Dr Heather D. Flowe PhD

Dr Heather D. Flowe

Senior Lecturer in Psychology

Contact details

Address
School of Psychology
University of Birmingham
Edgbaston
Birmingham
B15 2TT
UK

Heather Flowe’s research is centered on understanding episodic memory, particularly memory for criminal events, using both experimental and applied approaches. She is developing new methods for increasing memory retrieval accuracy in the legal system. Her work focuses on memory retrieval in lineup procedures and police interviews. Ultimately, she seeks to develop theoretically driven, memory enhancing, broad reach, low-cost procedures that can be integrated into legal systems and solve global challenges.

Heather is the Co-Director of the Centre for Crime Justice and Policing (Victims and Trauma) and Impact Lead for the School of Psychology

Qualifications

PhD in Experimental Psychology, University of California, San Diego

Biography

Dr Heather Flowe did graduate work on false and true rape allegations and then completed a PhD on the effects of simultaneous and sequential lineups on eyewitness identification accuracy. She subsequently completed a UC Faculty Fellowship on the role of witness testimony on felony case processing. She then worked at the University of Leicester and Loughborough University before taking up the post of Senior Lecturer at Birmingham.

Teaching

Forensic Doctorate

Postgraduate supervision

Dr Heather Flowe supervises projects on applied cognition. Past and present projects include risk taking in women, hormones and behavior, eyewitness identification, and trauma interventions and metacognition. She is also pleased to work with undergraduate students and have lab visitors. Her external website can be found here.

Research

Research interests

Sexual Violence

Heather is investigating the effects of alcohol on memory reporting, testing methods of preserving and protecting the memory evidence of rape complainants. She also evaluates the role of victim and eyewitness testimony in case investigations and prosecutions. In addition to projects in the UK and the US, Heather also has projects in the global south, innovating solutions to gathering survivor testimony in documenting and investigating sexual violence cases in low resource environments.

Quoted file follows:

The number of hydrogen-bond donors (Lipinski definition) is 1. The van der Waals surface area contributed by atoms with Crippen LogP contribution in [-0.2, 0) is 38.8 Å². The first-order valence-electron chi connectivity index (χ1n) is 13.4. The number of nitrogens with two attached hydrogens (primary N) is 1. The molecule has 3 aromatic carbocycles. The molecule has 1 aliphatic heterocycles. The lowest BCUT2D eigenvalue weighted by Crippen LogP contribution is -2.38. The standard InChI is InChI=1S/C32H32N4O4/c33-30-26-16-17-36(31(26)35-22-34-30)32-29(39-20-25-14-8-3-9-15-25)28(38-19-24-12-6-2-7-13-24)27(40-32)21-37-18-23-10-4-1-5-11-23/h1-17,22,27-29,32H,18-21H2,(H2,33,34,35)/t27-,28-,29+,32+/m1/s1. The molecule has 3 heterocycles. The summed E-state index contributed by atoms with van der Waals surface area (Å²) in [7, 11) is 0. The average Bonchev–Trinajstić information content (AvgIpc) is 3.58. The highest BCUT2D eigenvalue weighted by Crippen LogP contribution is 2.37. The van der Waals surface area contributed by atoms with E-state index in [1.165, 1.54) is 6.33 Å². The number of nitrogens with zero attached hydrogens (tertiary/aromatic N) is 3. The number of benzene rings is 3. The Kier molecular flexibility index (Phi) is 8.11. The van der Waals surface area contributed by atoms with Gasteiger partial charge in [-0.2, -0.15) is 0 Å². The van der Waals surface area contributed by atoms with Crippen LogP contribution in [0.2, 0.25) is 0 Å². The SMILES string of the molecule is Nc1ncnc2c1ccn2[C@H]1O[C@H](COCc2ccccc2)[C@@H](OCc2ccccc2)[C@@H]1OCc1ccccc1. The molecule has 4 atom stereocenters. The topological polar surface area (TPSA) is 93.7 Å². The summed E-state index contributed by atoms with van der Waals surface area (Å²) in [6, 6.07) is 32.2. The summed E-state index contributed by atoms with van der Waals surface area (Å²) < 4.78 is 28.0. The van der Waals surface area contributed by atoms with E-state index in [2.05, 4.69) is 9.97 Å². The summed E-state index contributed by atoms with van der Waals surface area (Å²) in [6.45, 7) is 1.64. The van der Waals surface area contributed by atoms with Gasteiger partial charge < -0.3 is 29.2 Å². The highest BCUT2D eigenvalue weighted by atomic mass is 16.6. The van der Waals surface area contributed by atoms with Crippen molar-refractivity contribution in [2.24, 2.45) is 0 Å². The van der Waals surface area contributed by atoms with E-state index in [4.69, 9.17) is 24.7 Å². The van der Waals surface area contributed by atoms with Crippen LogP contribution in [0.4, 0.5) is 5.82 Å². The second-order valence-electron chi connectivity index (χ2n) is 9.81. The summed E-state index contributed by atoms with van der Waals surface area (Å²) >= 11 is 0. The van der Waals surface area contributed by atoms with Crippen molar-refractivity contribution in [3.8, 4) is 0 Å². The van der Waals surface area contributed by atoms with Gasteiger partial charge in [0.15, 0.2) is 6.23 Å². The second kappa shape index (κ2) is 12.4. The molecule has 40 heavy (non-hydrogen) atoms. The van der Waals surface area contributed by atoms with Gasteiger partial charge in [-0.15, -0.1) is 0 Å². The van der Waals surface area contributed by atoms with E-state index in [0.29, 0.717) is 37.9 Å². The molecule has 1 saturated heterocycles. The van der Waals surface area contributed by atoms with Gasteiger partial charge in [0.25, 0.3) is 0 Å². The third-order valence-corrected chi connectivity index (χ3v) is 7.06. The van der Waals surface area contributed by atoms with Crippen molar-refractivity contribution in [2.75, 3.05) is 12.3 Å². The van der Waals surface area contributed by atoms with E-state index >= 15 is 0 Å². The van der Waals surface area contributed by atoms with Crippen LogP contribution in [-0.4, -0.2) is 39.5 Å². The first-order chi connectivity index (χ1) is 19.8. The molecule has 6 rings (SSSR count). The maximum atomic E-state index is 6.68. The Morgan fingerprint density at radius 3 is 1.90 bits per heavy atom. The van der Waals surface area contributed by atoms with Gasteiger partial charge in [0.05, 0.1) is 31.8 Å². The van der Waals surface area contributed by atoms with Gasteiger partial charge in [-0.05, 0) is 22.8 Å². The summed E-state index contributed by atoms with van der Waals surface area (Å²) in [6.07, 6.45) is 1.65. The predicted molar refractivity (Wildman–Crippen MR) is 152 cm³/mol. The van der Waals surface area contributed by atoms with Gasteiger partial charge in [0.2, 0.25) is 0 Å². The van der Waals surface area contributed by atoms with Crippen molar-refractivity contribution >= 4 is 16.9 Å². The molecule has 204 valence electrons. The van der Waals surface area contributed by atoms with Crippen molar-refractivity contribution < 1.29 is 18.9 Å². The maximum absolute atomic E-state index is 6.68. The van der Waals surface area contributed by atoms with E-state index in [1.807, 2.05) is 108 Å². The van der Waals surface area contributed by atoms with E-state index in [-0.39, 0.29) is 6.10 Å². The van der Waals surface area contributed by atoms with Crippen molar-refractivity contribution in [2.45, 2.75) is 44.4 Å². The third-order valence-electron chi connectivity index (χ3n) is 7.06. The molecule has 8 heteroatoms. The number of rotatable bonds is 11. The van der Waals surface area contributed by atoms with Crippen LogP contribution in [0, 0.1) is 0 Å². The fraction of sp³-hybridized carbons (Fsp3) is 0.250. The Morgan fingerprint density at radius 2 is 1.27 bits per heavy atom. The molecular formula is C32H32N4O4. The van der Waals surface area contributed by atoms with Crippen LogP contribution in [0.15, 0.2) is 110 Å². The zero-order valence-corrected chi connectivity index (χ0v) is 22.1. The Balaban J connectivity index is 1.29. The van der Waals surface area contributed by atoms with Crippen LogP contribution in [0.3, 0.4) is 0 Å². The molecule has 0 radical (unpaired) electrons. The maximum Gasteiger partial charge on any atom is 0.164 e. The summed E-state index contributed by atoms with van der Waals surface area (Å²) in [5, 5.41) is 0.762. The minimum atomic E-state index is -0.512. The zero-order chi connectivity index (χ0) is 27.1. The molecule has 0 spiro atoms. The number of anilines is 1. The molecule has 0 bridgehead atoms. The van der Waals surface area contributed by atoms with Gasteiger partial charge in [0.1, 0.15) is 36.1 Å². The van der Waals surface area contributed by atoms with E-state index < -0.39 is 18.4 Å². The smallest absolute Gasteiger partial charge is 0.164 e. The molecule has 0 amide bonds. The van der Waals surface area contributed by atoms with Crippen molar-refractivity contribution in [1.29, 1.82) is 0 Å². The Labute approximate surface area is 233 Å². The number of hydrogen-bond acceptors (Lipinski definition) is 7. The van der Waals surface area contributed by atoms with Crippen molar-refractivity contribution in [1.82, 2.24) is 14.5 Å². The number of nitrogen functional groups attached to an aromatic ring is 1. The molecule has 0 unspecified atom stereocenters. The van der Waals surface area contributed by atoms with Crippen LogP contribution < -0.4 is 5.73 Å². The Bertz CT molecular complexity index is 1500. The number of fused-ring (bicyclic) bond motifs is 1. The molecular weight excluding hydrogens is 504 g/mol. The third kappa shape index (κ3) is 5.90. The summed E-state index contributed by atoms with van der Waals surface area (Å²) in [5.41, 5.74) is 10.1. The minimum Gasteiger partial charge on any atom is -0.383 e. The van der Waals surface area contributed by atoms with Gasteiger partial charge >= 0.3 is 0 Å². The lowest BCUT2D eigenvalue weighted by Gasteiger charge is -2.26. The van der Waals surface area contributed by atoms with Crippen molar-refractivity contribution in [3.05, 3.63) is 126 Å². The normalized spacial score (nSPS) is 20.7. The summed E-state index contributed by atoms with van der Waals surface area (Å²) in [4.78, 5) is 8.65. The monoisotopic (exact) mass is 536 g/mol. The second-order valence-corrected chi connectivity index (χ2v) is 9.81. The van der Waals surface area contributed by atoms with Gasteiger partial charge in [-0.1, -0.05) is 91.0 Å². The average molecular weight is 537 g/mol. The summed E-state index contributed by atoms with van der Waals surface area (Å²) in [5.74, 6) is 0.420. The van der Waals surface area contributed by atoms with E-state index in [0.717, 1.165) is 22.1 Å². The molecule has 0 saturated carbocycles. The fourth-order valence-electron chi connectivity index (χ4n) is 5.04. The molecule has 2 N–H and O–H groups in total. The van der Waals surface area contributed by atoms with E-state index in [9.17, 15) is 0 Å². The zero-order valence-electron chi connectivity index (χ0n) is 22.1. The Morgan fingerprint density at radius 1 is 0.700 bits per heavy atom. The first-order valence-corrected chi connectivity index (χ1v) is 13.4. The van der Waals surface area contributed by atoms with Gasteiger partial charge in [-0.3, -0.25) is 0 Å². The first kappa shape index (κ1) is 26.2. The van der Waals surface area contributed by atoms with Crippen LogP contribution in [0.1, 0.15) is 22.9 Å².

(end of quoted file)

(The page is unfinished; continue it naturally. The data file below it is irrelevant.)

ID Parades

Heather and her colleagues are innovating new criminal identification procedures, such as 3D interactive lineups to improve the accuracy and reliability of eyewitness identification. This work seeks to address fundamental questions such as how faces are represented in long-term memory and effective cues for enhancing memory retrieval. This line of research also considers the effects of own race bias, alcohol intoxication, and development on identifications. 

Research Funding

Heather has attracted 750K for her research. Current research projects are supported by the ESRC IAA, the Humanitarian Innovation Fund, and the Laura and John Arnold Foundation. 

Find out more

Publications

Takarangi, M. K. T., Smith, R. A., Strange, D. & Flowe, H. D. (2016). Metacognitive and Meta-Memory Beliefs in the Development and Maintenance of Posttraumatic Stress Disorder. Clinical Psychological Science. doi:10.1177/2167702616649348

Colloff, M. F., & Flowe, H. D. (2016). The effects of acute alcohol intoxication on the cognitive mechanisms underlying false facial recognition. Psychopharmacology, 233, 2139-2149.  doi: 10.1007/s00213-016-4263-4

Ryder, H., Maltby, J., Rai, L., Jones, P., & Flowe, H. D.  (2016). Women's fear of crime and preference for formidable mates: How specific are the underlying psychological mechanisms? Evolution and Human Behavior, 37, 293-302.  doi: 10.1016/j.evolhumbehav.2016.01.005

Flowe, H. D., Takarangi, M. K. T., Humphries, J. E., & Wright, D. S. (2016). Alcohol and remembering a hypothetical sexual assault: Can people who were under the influence of alcohol during the event provide accurate testimony? Memory, 24, 1042-1061. doi: 10.1080/09658211.2015.1064536

Humphries, J. E., & Flowe, H. D. (2015). Receiver operating characteristic analysis of age-related changes in lineup performance. Journal of Experimental Child Psychology, 132, 189-204. Doi: 10.1016/j.jecp.2014.12.009